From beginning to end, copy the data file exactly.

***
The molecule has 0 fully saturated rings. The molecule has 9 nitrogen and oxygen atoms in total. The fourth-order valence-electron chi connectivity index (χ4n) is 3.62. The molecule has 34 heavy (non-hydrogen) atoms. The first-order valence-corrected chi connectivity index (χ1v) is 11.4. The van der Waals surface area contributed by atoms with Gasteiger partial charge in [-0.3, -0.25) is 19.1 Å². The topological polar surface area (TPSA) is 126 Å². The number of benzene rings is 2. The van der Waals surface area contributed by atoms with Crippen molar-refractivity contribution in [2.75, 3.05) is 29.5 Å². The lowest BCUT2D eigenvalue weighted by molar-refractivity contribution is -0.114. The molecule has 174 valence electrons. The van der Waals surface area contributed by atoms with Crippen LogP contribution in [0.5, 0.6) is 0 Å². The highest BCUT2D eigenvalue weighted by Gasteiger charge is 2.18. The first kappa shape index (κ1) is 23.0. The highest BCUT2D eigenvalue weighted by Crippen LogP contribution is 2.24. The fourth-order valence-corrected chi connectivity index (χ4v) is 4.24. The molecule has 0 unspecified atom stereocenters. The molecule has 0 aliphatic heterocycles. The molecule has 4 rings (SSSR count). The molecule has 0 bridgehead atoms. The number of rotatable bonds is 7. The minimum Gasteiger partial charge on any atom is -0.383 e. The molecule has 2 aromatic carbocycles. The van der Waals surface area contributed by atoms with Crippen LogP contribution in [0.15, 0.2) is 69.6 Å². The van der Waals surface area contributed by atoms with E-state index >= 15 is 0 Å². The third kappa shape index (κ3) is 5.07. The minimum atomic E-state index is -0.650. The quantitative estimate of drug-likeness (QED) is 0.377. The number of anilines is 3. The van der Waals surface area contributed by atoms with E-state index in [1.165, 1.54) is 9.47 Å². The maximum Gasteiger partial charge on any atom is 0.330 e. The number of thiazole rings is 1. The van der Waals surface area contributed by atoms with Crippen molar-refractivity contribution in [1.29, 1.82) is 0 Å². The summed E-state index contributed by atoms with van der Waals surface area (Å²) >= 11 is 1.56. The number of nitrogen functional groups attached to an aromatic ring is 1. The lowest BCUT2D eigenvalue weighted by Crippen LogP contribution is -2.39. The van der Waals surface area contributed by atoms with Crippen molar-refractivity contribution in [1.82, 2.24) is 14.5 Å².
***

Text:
The molecule has 0 fully saturated rings. The molecule has 9 nitrogen and oxygen atoms in total. The fourth-order valence-electron chi connectivity index (χ4n) is 3.62. The molecule has 34 heavy (non-hydrogen) atoms. The first-order valence-corrected chi connectivity index (χ1v) is 11.4. The van der Waals surface area contributed by atoms with Gasteiger partial charge in [-0.3, -0.25) is 19.1 Å². The topological polar surface area (TPSA) is 126 Å². The number of benzene rings is 2. The van der Waals surface area contributed by atoms with Crippen molar-refractivity contribution in [2.75, 3.05) is 29.5 Å². The lowest BCUT2D eigenvalue weighted by molar-refractivity contribution is -0.114. The molecule has 174 valence electrons. The van der Waals surface area contributed by atoms with Crippen LogP contribution in [0.5, 0.6) is 0 Å². The highest BCUT2D eigenvalue weighted by Gasteiger charge is 2.18. The first kappa shape index (κ1) is 23.0. The highest BCUT2D eigenvalue weighted by Crippen LogP contribution is 2.24. The fourth-order valence-corrected chi connectivity index (χ4v) is 4.24. The molecule has 0 unspecified atom stereocenters. The molecule has 0 aliphatic heterocycles. The molecule has 4 rings (SSSR count). The molecule has 0 bridgehead atoms. The number of rotatable bonds is 7. The minimum Gasteiger partial charge on any atom is -0.383 e. The molecule has 2 aromatic carbocycles. The van der Waals surface area contributed by atoms with Crippen LogP contribution in [0.15, 0.2) is 69.6 Å². The van der Waals surface area contributed by atoms with E-state index >= 15 is 0 Å². The third kappa shape index (κ3) is 5.07. The minimum atomic E-state index is -0.650. The quantitative estimate of drug-likeness (QED) is 0.377. The number of anilines is 3. The van der Waals surface area contributed by atoms with E-state index in [1.165, 1.54) is 9.47 Å². The maximum Gasteiger partial charge on any atom is 0.330 e. The number of thiazole rings is 1. The van der Waals surface area contributed by atoms with Crippen molar-refractivity contribution in [1.29, 1.82) is 0 Å². The summed E-state index contributed by atoms with van der Waals surface area (Å²) >= 11 is 1.56. The number of nitrogen functional groups attached to an aromatic ring is 1. The lowest BCUT2D eigenvalue weighted by Crippen LogP contribution is -2.39. The van der Waals surface area contributed by atoms with Crippen molar-refractivity contribution in [1.82, 2.24) is 14.5 Å².